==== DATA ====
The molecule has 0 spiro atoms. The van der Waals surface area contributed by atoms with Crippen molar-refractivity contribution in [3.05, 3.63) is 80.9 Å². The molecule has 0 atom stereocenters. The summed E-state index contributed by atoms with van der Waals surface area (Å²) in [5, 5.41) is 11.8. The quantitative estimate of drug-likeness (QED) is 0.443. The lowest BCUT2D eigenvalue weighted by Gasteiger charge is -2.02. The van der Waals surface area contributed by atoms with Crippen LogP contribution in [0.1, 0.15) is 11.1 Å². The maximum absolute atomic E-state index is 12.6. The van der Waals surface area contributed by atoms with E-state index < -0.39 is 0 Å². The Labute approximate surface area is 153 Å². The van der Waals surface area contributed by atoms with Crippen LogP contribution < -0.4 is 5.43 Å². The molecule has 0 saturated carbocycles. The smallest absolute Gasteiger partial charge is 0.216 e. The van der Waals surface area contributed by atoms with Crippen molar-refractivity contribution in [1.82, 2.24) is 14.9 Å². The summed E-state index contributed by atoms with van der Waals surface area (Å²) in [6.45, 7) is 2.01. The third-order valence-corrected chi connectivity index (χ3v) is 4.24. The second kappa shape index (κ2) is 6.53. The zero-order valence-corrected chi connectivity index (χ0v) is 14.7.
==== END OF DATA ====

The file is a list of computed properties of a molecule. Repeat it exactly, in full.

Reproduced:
The molecule has 0 spiro atoms. The van der Waals surface area contributed by atoms with Crippen molar-refractivity contribution in [3.05, 3.63) is 80.9 Å². The molecule has 0 atom stereocenters. The summed E-state index contributed by atoms with van der Waals surface area (Å²) in [5, 5.41) is 11.8. The quantitative estimate of drug-likeness (QED) is 0.443. The lowest BCUT2D eigenvalue weighted by Gasteiger charge is -2.02. The van der Waals surface area contributed by atoms with Crippen LogP contribution in [0.1, 0.15) is 11.1 Å². The maximum absolute atomic E-state index is 12.6. The van der Waals surface area contributed by atoms with E-state index < -0.39 is 0 Å². The Labute approximate surface area is 153 Å². The van der Waals surface area contributed by atoms with Crippen LogP contribution < -0.4 is 5.43 Å². The molecule has 0 saturated carbocycles. The smallest absolute Gasteiger partial charge is 0.216 e. The van der Waals surface area contributed by atoms with Crippen molar-refractivity contribution in [1.82, 2.24) is 14.9 Å². The summed E-state index contributed by atoms with van der Waals surface area (Å²) in [6.45, 7) is 2.01. The third-order valence-corrected chi connectivity index (χ3v) is 4.24. The second kappa shape index (κ2) is 6.53. The zero-order valence-corrected chi connectivity index (χ0v) is 14.7.